Investing in people is more important than ever given that Africa is home to a fast-expanding group of teenagers and young adults throughout the continent. The World Bank’s new strategy on labor and social protection, which has been greatly shaped by consultations with stakeholders in Africa, and by lessons from Latin America and elsewhere, recommends that African governments see the vast development potential of social protection systems which protect poor and other vulnerable people in resource-rich countries.

Social protection is a smart, strategic, and proven means to sustaining the remarkable economic and social transformation underway across many countries in Africa today.
 

More Information:
Social Protection Strategy for Africa

Watch:

Boosting Food Security in Niger

Rebuilding Social Infrastructure in Post-Conflict Sudan

Building Skills for Youth in Kenya

The Rise of Social Safety Nets in Africa

 

Comments

Submitted by Yewande on
In addition to safety nets and social protection projects, countries need to put in place macroeconomic policies and legal frameworks to ensure that government spending is de-linked from mineral wealth revenues, which are often subject to volatity induced by international and/or domestic factors.

Submitted by Wanahun Birhanie on
We can do! All things are possible. We unite 4evere!!!

Has the World Bank decided to work for African countries rather than for the rich countries that have been pillaging them for decades? That's good news. Perhaps you could start in a country like Tanzania, where you don't even have the excuse of war or anything like that. Currently, foreign companies can extract 97% of the country's gold, uranium and other resources; what happens to the 3% Tanzania is entitled to is anyone's guess, but many doubt that the country even receives that. Does the World Bank have plans to do something different from what they have been doing for decades in health, education and other areas of development, and what makes it different? And why are mining companies still able to come into the country, decade after decade, and claim that the country does not have the capacity to even mine its own resources, let alone process them and get some benefit from them? And will the World Bank protect the artisanal Tanzanian miners who are currently being attacked, beaten and even shot by police who appear to have been paid to do so by the foreign miners. It's great to have the World Bank on board. When can we expect some results? Finally, is the World Bank per diem still roughly the equivalent of the per capita GDP of some poor countries?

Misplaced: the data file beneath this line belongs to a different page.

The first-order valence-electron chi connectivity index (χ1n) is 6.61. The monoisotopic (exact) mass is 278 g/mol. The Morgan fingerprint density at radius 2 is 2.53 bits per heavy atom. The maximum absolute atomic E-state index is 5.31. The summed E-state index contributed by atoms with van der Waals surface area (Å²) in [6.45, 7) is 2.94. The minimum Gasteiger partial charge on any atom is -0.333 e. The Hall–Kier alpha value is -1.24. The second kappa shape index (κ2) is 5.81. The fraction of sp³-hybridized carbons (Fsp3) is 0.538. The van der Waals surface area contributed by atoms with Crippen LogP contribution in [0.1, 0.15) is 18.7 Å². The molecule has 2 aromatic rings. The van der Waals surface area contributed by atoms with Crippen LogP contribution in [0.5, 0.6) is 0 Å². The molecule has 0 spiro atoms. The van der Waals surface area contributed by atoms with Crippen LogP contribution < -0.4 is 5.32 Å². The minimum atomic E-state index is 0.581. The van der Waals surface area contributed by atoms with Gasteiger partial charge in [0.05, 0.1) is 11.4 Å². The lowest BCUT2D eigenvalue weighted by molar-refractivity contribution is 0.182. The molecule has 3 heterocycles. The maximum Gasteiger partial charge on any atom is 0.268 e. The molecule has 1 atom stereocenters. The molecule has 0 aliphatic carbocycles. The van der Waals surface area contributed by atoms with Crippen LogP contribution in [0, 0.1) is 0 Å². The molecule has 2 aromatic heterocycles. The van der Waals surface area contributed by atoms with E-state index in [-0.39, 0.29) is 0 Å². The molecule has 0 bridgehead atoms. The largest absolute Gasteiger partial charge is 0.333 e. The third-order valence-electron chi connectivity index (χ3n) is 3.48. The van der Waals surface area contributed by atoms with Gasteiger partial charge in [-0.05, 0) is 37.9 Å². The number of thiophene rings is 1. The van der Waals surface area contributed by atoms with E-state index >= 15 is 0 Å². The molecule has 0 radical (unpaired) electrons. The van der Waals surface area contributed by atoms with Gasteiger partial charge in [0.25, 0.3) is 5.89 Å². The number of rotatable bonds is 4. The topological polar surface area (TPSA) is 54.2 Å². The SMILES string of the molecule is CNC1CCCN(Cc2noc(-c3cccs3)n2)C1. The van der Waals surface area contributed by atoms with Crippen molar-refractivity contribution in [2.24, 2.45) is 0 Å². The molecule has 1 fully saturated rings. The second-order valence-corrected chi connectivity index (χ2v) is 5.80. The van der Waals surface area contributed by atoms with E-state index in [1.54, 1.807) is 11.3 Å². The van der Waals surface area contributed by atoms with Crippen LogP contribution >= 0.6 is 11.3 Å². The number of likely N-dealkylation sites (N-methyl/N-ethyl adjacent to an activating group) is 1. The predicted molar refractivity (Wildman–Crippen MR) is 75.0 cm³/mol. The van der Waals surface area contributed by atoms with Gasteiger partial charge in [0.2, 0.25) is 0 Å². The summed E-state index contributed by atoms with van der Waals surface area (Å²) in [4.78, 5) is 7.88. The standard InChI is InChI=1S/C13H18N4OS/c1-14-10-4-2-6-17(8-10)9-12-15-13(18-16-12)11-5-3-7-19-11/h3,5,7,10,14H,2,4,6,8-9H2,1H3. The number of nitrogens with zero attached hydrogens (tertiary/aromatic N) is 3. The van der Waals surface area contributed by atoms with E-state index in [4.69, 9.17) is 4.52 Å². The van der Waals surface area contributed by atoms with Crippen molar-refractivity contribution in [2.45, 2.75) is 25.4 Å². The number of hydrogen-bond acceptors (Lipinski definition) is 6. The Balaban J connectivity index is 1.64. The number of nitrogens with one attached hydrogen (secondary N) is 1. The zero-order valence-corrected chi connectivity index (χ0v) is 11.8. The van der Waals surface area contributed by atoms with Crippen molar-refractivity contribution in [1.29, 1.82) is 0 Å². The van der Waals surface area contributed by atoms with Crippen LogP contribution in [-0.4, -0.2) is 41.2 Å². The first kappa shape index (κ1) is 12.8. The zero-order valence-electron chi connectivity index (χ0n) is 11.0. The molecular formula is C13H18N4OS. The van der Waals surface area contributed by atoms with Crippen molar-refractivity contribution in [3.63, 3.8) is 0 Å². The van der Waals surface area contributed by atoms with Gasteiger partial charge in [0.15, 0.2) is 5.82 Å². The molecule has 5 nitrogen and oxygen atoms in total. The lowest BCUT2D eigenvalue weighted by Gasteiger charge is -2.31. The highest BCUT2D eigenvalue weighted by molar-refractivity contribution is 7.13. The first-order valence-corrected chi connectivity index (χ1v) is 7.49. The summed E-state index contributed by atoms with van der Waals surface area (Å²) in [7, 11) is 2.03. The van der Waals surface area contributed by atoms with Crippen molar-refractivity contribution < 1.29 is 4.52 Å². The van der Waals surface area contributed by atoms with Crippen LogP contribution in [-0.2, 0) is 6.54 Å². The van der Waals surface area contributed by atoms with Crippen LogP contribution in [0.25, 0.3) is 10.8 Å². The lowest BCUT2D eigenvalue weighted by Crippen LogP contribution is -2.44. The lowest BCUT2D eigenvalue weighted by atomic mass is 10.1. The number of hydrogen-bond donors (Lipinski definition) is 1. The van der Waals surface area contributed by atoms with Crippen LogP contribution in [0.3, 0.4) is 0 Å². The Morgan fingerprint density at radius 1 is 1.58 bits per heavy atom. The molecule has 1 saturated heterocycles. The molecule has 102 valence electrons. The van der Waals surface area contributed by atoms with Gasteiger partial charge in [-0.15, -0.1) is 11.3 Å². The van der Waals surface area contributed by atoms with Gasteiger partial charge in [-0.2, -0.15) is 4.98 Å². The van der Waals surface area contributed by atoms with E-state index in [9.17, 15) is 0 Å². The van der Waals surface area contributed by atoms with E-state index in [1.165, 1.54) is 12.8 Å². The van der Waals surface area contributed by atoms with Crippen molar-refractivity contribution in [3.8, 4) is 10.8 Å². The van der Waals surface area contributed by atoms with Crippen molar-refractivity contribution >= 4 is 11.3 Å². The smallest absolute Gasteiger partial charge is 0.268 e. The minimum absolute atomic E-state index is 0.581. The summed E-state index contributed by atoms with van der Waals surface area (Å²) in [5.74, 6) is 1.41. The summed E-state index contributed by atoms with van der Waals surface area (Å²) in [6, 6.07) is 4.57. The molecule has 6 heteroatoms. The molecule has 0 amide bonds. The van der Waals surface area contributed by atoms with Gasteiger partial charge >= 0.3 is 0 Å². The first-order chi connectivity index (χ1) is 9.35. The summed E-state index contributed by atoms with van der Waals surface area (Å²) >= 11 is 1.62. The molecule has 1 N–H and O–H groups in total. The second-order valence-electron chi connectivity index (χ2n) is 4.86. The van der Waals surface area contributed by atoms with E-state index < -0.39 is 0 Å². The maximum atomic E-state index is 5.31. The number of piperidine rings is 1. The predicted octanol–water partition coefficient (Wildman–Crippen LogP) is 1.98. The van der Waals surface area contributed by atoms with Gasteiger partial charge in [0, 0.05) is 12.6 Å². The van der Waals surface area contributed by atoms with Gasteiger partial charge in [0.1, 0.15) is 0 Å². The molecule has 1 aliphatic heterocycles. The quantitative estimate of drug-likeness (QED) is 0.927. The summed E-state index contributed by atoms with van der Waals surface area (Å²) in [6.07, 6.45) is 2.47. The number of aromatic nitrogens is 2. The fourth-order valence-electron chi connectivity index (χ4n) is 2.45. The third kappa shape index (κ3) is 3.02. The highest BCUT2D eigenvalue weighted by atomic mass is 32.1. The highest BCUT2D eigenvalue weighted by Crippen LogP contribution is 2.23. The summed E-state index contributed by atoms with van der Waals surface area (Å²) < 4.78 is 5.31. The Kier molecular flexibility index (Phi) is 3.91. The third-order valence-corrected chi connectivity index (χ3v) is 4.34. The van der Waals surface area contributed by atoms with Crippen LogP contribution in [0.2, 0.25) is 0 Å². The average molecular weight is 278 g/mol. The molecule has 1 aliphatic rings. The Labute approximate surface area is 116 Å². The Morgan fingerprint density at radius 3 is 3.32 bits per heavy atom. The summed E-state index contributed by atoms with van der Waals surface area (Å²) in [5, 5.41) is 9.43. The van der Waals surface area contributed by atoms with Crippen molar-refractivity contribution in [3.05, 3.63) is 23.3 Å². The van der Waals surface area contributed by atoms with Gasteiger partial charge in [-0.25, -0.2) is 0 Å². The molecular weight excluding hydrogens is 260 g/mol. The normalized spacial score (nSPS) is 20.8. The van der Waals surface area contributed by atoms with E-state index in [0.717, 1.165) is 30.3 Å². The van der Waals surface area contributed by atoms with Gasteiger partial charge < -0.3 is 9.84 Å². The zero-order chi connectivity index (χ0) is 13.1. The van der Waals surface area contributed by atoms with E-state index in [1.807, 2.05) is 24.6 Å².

Submitted by Souleymane on